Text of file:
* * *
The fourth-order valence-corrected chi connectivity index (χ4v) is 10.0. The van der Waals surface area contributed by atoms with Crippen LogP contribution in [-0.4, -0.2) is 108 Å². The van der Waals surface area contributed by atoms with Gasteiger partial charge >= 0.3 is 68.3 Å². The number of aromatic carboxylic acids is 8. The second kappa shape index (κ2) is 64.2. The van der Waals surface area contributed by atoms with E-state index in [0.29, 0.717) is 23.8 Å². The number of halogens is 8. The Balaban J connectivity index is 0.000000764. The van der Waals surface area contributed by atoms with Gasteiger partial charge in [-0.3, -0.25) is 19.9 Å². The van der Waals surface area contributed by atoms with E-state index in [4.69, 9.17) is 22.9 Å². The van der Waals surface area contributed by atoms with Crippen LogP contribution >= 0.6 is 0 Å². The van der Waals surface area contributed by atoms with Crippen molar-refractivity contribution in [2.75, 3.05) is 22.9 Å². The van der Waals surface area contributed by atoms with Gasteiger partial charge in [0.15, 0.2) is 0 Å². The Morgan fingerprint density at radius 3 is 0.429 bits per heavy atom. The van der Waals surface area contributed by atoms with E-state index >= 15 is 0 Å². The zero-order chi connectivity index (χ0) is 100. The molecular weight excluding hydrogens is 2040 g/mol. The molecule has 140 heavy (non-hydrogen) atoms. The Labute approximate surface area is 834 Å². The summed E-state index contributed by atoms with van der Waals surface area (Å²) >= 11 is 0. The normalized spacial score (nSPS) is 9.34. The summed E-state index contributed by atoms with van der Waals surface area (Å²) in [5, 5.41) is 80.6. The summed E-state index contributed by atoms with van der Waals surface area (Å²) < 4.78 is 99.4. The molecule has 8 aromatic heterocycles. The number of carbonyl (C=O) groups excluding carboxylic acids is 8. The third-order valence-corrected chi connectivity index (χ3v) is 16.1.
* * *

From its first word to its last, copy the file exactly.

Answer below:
The fourth-order valence-corrected chi connectivity index (χ4v) is 10.0. The van der Waals surface area contributed by atoms with Crippen LogP contribution in [-0.4, -0.2) is 108 Å². The van der Waals surface area contributed by atoms with Gasteiger partial charge >= 0.3 is 68.3 Å². The number of aromatic carboxylic acids is 8. The second kappa shape index (κ2) is 64.2. The van der Waals surface area contributed by atoms with E-state index in [0.29, 0.717) is 23.8 Å². The number of halogens is 8. The Balaban J connectivity index is 0.000000764. The van der Waals surface area contributed by atoms with Gasteiger partial charge in [-0.3, -0.25) is 19.9 Å². The van der Waals surface area contributed by atoms with E-state index in [4.69, 9.17) is 22.9 Å². The van der Waals surface area contributed by atoms with Crippen LogP contribution >= 0.6 is 0 Å². The van der Waals surface area contributed by atoms with Crippen molar-refractivity contribution in [2.75, 3.05) is 22.9 Å². The van der Waals surface area contributed by atoms with Gasteiger partial charge in [0.15, 0.2) is 0 Å². The Morgan fingerprint density at radius 3 is 0.429 bits per heavy atom. The van der Waals surface area contributed by atoms with E-state index >= 15 is 0 Å². The zero-order chi connectivity index (χ0) is 100. The molecular weight excluding hydrogens is 2040 g/mol. The molecule has 140 heavy (non-hydrogen) atoms. The Labute approximate surface area is 834 Å². The summed E-state index contributed by atoms with van der Waals surface area (Å²) >= 11 is 0. The normalized spacial score (nSPS) is 9.34. The summed E-state index contributed by atoms with van der Waals surface area (Å²) in [5, 5.41) is 80.6. The summed E-state index contributed by atoms with van der Waals surface area (Å²) < 4.78 is 99.4. The molecule has 8 aromatic heterocycles. The number of carbonyl (C=O) groups excluding carboxylic acids is 8. The third-order valence-corrected chi connectivity index (χ3v) is 16.1.